11-I’ve Learned What Is Really Important
Living without things makes you realize that you don’t need the things you thought you once needed like that 12 speed mixer. On the flip side, sometimes you realize that other things are extremely important. For example, having books at my disposal to read is my insatiable need. Since we cannot carry books on the road with us, I have resorted to buying digital e-books. It is the next best thing to having wall to wall bookshelves. I can carry over 400 books with me at all times and read and learn wherever I am. It’s pure heaven.
12- You need a break from your partner and kids
Because my husband and I are home all the time, we see one another all the time. It sounds great in many ways but in other ways it’s not so great. We all need our alone time so we can reset, reflect and be alone. It’s healthy it’s natural. Don’t feel guilty.
13- Travelling as a couple has made our relationship stronger.
Travelling and Living abroad long term as a couple has aligned our lives, goals and our focus. Before we hit the road, we spend our days and nights the treadmill of life worrying about just the bare necessities like work, kids, chores and preparing diner that we neglected growing our relationship. Travelling has helped us connect on a daily basis and feel closer to one another.
14- Traveling and living abroad has taught mt that: You Can Do and Accomplish More Than You Think
15-Travelling pushes your boundaries and forces you to put yourself out there.
It’s just the nature of travel. Travelling compels you to do things and seek out things you wouldn’t normally do.
16- Slow travel is less stressful than a vacation
I used to get so stressed out on our annual 2 week vacation because I always felt like we had to jam pack everything in no matter what the cost. The kids were cranky, I was cranky and we fed on each others crankiness. Slow travelling has allowed us to spend months enjoying one location at a time on our time schedule. (making friends along the way, Catherines friends above in Marseille). We get to live like locals not tourists. In my opinion this is by far the best way to experience the world. If you can manage it, I highly suggest you spend a month somewhere and rent a house vs staying in a hotel. Not only will you save money but you will feel relaxed from your vacations not stressed out or in a race to see as much as you can in a two week period..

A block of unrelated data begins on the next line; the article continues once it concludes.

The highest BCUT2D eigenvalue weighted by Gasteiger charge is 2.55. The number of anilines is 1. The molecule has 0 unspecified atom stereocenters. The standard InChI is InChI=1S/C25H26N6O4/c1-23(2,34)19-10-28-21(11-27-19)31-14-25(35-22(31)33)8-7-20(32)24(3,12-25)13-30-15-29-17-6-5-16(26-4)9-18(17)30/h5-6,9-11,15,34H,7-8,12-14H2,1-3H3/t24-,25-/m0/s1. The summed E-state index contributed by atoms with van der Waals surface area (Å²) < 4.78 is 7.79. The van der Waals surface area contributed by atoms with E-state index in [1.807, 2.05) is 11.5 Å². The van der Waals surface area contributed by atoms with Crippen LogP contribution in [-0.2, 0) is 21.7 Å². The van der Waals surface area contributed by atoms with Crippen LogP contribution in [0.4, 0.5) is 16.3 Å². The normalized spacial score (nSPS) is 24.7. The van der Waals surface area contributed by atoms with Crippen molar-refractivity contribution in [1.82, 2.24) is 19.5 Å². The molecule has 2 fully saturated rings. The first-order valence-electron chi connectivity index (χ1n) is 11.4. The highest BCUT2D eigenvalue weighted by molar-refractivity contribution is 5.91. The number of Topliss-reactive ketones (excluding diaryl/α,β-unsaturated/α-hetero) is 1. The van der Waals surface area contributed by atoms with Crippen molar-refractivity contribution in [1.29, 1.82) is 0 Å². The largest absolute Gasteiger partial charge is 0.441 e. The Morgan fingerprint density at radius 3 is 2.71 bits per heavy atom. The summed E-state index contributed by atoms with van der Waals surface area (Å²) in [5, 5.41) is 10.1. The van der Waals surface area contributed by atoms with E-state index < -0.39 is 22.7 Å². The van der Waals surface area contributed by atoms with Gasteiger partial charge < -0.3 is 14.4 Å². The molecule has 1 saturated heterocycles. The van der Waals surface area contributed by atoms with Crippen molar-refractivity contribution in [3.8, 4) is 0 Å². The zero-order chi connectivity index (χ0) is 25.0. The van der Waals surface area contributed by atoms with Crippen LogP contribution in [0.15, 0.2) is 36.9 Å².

17-Slow Travelling Is Cheaper Than A two Week Vacation.
When you go on a vacation you have to book an expensive hotel which can cost a couple hundred bucks a night.
You have to eat out every night because you have no kitchen.
You usually travel during peak season with all the other tourists so it’s doubly expensive and finally you end up doing a lot of the expensive touristy things.
But when you travel for extended periods of time, you get to rent a house ( cheaper than a hotel room), cook at home, do things during off peak travel and do the lesser known non touristy things that are way cooler in my book and cost less.
18- Create a capsule wardrobe (Standard wardrobe of select pieces)
I know this seems trivial but just because I can’t have a full walk in closet doesn’t mean I have to sacrifice my sense of style. I hve learned to make the most of my wardrobe that must always fit in one suitcase. I know how to turn 3 pairs of pants, 3 skirts, 5 shirts and 2 dresses into 30 different outfits. More on that later.
19-Travelling has taught me to be Brave
Sometimes we need to try and do things that push our boundaries. Just trying a new food like fried crickets or squid tentacles takes some bravery. See Blake above eating squid tentacles a la Provençal.
20- Time is precious: Make the most of you time
Every minute counts. When travelling long term, you do have a sense that your time is limited so you try to make the most of your time. Even when you are at a bus stop waiting for the next bus you can do something together. Break out that hacky sack.